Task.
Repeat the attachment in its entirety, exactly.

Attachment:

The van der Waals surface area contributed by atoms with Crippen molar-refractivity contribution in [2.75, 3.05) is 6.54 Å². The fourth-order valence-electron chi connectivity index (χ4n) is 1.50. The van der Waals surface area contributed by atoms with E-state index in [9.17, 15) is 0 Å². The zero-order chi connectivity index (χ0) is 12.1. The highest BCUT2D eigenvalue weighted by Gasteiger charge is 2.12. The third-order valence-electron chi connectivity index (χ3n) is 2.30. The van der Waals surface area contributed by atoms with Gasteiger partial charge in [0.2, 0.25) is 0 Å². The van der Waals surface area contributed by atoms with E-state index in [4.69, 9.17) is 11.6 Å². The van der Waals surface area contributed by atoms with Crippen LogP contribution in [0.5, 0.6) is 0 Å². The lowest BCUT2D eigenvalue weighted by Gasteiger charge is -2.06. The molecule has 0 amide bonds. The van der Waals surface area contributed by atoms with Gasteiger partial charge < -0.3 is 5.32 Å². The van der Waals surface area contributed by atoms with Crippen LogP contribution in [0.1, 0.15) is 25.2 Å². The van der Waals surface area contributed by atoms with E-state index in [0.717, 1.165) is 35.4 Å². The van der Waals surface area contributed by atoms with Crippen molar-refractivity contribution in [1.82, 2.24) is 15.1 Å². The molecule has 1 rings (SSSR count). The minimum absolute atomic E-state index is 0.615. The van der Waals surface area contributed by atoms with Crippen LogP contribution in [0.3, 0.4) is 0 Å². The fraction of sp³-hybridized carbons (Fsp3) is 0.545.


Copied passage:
The van der Waals surface area contributed by atoms with Crippen molar-refractivity contribution in [2.75, 3.05) is 6.54 Å². The fourth-order valence-electron chi connectivity index (χ4n) is 1.50. The van der Waals surface area contributed by atoms with E-state index in [9.17, 15) is 0 Å². The zero-order chi connectivity index (χ0) is 12.1. The highest BCUT2D eigenvalue weighted by Gasteiger charge is 2.12. The third-order valence-electron chi connectivity index (χ3n) is 2.30. The van der Waals surface area contributed by atoms with Gasteiger partial charge in [0.2, 0.25) is 0 Å². The van der Waals surface area contributed by atoms with E-state index in [4.69, 9.17) is 11.6 Å². The van der Waals surface area contributed by atoms with Crippen LogP contribution in [0.5, 0.6) is 0 Å². The lowest BCUT2D eigenvalue weighted by Gasteiger charge is -2.06. The molecule has 0 amide bonds. The van der Waals surface area contributed by atoms with Gasteiger partial charge < -0.3 is 5.32 Å². The van der Waals surface area contributed by atoms with Crippen LogP contribution in [0.1, 0.15) is 25.2 Å². The van der Waals surface area contributed by atoms with E-state index in [0.717, 1.165) is 35.4 Å². The van der Waals surface area contributed by atoms with Crippen molar-refractivity contribution in [1.82, 2.24) is 15.1 Å². The molecule has 1 rings (SSSR count). The minimum absolute atomic E-state index is 0.615. The van der Waals surface area contributed by atoms with Crippen LogP contribution in [0.3, 0.4) is 0 Å². The fraction of sp³-hybridized carbons (Fsp3) is 0.545.